After a break-up, the hardest battle you will fight will be with yourself. It does not matter if it was you who decided to end the relationship or not. Your new single status has the potential to incite fear—fear of being alone, fear of not ever finding the person you secretly hope exists.
For the sentimentalist, this is dangerous territory. And ladies, we tend to be sentimentalists. That is to say we begin to remember only the good. The bad times, the disappointments, the inadequacies all seem to get displaced in some remote corner of our brains: the denial epicenter. Our mindset becomes focused on what we hoped would be rather than what really was.
If you were "the leaver," all of a sudden the reasons you called things off seem to elude you. You can’t seem to remember why you were dissatisfied. John Doe now seems like the perfect guy. Thoughts such as, “What was I thinking?” begin to settle in. If you were "the left," you can’t figure out what happened. Things seemed so perfect. He seemed so wonderful. And all the things that “clicked” between the two of you seem of paramount importance.
It is when these thoughts begin their assault that you must take a crucial step back so that you can look at your situation realistically. Plan your counter-attack using truth as your weapon of choice.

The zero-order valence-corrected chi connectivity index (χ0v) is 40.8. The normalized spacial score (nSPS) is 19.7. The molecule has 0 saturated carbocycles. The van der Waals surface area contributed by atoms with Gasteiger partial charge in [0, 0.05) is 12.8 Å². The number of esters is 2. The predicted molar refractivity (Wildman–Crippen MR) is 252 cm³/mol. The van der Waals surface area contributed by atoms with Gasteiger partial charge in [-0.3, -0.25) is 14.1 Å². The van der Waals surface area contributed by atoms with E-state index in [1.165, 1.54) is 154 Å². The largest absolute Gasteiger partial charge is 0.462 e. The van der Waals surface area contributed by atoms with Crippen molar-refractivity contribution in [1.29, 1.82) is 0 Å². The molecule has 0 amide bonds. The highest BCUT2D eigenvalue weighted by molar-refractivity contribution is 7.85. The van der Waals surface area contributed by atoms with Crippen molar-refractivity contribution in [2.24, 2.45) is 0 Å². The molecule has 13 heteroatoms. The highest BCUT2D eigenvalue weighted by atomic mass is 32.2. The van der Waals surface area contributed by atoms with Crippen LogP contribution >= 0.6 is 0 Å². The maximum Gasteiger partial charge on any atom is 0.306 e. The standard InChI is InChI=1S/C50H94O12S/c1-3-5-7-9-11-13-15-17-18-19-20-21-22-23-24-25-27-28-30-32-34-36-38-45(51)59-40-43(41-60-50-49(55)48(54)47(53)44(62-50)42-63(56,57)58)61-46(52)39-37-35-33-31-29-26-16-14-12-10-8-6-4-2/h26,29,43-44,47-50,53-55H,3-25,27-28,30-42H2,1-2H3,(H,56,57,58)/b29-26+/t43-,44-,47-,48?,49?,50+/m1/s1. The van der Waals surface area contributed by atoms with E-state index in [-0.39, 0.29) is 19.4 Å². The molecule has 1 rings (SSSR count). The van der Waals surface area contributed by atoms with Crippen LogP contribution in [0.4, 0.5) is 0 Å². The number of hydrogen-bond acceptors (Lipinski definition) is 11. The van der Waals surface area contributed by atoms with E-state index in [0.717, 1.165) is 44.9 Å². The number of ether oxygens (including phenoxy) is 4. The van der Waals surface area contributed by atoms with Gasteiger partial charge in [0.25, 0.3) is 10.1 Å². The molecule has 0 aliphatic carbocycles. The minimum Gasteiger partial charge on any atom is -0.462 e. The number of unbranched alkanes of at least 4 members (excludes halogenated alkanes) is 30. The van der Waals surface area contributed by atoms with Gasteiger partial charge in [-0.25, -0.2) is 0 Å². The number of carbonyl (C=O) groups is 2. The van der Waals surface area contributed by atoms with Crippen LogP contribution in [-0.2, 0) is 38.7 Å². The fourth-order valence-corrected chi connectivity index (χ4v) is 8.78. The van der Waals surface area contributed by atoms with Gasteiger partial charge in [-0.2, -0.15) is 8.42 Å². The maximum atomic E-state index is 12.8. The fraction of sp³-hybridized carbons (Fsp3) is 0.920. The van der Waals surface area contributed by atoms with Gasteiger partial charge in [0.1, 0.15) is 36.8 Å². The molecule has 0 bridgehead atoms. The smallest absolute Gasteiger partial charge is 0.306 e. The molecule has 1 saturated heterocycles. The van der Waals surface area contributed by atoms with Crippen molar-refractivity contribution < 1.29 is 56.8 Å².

If you were "the leaver," remember there is a reason you left. Make no mistake, fear should never be the justification for being in a relationship. And if you run back to John Doe, it will not end well. All those reasons, or perhaps just the one reason, things would not work (which were so obvious to you before you allowed fear to take hold) will still be there. Eventually, you will want out again, which means you will be faced with the unfortunate task of a second break-up with the same person. Facts don’t cease to exist just because you ignore them.
If you were "the left," there is a reason Mr. Not-For-You wanted out. Now, this does not mean that you did something wrong. A man, no matter what you choose to believe, may not be the one for you. He may not be able to give you what you need, or you may not be able to give him what he needs. This is not a matter of trying harder or being willing to make sacrifices. There are simply times when two people are not right for each other, and if these two people stay together, it will do more harm than good. Each of them will lose a part of who they are, their energies will be drained, and they will become exhausted from something that should be, for the most part, a joy. This is not a sacrifice for the greater good. It is fear of the what-if-nothing-better. It is selfishness in one of its greatest guises—martyrdom. And while this is difficult, and often painful, to come to terms with, it does not make it less true.
Of course there are always exceptions, but I am not talking about the exceptions here. If your relationship has ended, there is a reason for it, and no amount of denial or sentiment will change reality. Break away from the fear of being alone. Break away from the what-could-have-been mentality. What could have been is not. Embrace the opportunity for a new beginning, and enter into it with the conviction that “you will not lie down and be someone’s concubine when you are intended to be someone’s queen” (Unknown).